Everywhere from Shabbos tables to PTA meetings, Jewish parents have grumbled for decades about the “tuition crisis”—the problem of sky-high tuition at private Jewish day schools. The search for the elusive solution has bewildered many communities.
Teach NYS and its parent organization, the Orthodox Union, are starting to chip away at the problem. Teach NYS started four years ago with the goal of fighting for fair funding for nonpublic schools. The inequity in education funding is stark: Nonpublic school students in New York make up 16 percent of the student population, but receive less than two percent of state education funds.
To maximize its impact, Teach NYS opted for a new paradigm, borrowing strategies from major trade associations and corporations. The OU hired lobbyists in Albany and partnered with Jewish day schools, parents, lay leaders, and volunteers across New York. They organized meetings with legislators, hosted informational meetings in Jewish communities, brought legislators to Jewish schools to give them on-the-ground understanding, and arranged grassroots missions to Albany.
“We all pay school taxes because we want to make sure all children have access to a good education,” said Cal Nathan, a HAFTR parent and Teach NYS board member. “But that should apply no matter what kind of school a child attends. Doesn’t every child have a right to the same top-notch math and science education? Doesn’t every child deserve to go to school in a safe environment?”
Elected officials in Albany are listening. Over the past four years, Teach NYS has steadily increased government funding for nonpublic schools. Before Teach NYS started four years ago, nonpublic schools received approximately $110 million from New York State. In this year’s budget, legislators allocated nearly $300 million to nonpublic schools, including Jewish day schools and yeshivas.
This year’s budget battle set the stage for historic achievements. While Jews across New York were searching their homes for chametz on the eve of erev Pesach, the New York legislature and Governor Cuomo passed and signed a groundbreaking budget that allocates a record-setting $40 million in security funding to nonpublic schools.
This security funding demonstrates just how much progress Teach NYS has made in only four years. Before 2013, New York nonpublic schools received zero dollars for security purposes. In 2013, Teach NYS advocated for a modest $4.5 million for this purpose. This number grew to $15 million last year, and now a record-breaking $40 million in this year’s budget—the largest security allocation for nonpublic schools in the country.
This wasn’t the only historic breakthrough this year. The $300 million in state funding includes money to begin to reimburse nonpublic schools for science, technology, engineering, and math (STEM) teachers. For the first time in the history of the Empire State, the legislature made a conscious decision to invest directly in the education of all children—including nonpublic-school students in Jewish day schools and yeshivas.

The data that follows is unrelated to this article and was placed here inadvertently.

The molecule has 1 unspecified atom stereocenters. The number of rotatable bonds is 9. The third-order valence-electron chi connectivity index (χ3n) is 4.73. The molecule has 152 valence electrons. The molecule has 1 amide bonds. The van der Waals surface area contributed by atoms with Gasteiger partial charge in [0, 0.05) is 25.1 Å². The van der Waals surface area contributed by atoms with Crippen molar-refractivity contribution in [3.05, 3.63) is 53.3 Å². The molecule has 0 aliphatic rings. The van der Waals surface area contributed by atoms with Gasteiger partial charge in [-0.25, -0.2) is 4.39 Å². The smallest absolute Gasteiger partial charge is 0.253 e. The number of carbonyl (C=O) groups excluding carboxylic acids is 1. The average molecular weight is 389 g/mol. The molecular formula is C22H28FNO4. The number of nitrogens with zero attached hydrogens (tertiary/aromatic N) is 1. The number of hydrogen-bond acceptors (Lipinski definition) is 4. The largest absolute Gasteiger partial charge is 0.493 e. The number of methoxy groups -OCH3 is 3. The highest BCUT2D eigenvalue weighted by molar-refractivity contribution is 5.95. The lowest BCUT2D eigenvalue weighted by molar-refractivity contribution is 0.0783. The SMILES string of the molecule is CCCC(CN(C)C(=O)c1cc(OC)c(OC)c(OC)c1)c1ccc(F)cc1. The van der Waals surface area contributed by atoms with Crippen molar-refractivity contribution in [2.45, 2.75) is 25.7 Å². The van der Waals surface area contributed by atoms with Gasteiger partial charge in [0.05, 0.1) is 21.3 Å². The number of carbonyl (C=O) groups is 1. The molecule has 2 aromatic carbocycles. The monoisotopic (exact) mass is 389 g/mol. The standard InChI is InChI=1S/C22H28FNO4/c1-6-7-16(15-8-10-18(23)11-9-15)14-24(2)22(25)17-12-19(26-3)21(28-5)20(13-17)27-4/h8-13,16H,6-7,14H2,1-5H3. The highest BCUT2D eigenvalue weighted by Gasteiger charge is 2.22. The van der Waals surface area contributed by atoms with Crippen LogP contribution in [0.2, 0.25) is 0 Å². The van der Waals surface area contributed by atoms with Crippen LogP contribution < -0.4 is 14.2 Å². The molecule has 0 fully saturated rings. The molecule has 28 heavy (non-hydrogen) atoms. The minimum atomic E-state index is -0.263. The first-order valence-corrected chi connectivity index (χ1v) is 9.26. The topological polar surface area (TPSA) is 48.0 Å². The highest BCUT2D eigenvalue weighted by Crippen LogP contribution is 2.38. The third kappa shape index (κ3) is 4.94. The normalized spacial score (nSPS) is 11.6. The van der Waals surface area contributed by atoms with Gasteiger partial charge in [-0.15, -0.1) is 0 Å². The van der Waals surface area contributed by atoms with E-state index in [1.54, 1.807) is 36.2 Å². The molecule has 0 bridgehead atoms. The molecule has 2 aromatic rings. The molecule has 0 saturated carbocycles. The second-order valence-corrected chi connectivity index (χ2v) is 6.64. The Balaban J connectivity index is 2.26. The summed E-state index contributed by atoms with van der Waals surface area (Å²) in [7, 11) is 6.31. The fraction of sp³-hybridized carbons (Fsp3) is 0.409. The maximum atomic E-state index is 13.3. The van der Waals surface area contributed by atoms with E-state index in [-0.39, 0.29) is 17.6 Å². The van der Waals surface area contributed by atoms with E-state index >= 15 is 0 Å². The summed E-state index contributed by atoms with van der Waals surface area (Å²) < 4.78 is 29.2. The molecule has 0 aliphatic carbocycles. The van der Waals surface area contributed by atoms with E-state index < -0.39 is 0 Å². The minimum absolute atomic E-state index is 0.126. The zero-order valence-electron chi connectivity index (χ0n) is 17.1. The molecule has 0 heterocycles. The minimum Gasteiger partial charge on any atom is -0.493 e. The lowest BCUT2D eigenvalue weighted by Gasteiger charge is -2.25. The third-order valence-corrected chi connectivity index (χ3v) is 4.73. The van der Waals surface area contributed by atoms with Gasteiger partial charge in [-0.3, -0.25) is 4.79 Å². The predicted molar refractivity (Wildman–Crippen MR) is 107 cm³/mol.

“This year’s budget is a groundbreaking achievement for the New York Jewish community,” said Allen Fagin, Executive Vice President. “While the initial STEM funding is a relatively small piece of the $300 million victory, it represents a tremendous shift in how New York State invests in nonpublic schools, including our Jewish day schools. If we continue down this path, we will make a real difference for Jewish families in day school affordability.”
Teach NYS worked closely with Governor Cuomo’s office and legislative leaders in Albany to make this historic budget a reality. One of the program’s biggest backers is Senate Majority Leader John Flanagan, who represents parts of Suffolk County. “The STEM funding is a huge victory for everyone who cares about education,” Senator Flanagan said. “It’s a recognition that New York has a vested interest in making sure all children have the educational opportunities for success.”
For school principals and administrators, working with Teach NYS has been a transformative experience.
“Our school has been working with Teach NYS for a couple of years, and they have changed the way the Jewish community fights for our schools,” said Rabbi Perry Tirschwell, executive director at Shulamith School for Girls. “Hiring quality math and science teachers is a tremendous expense, but a critical part of preparing our students for the future. Growing the STEM program and eradicating the inequity in education funding will be a game-changer.”
For Teach NYS and the OU, this historic budget is not the end, but a solid beginning.
“We are in this for the long game,” added Maury Litwack, executive director of Teach NYS and the larger Teach Advocacy Network. “This is a comprehensive strategy to impress upon legislators the importance of our nonpublic schools and the fundamental inequity in the way education funding is allocated in this state. The STEM and security programs are just the beginning.”
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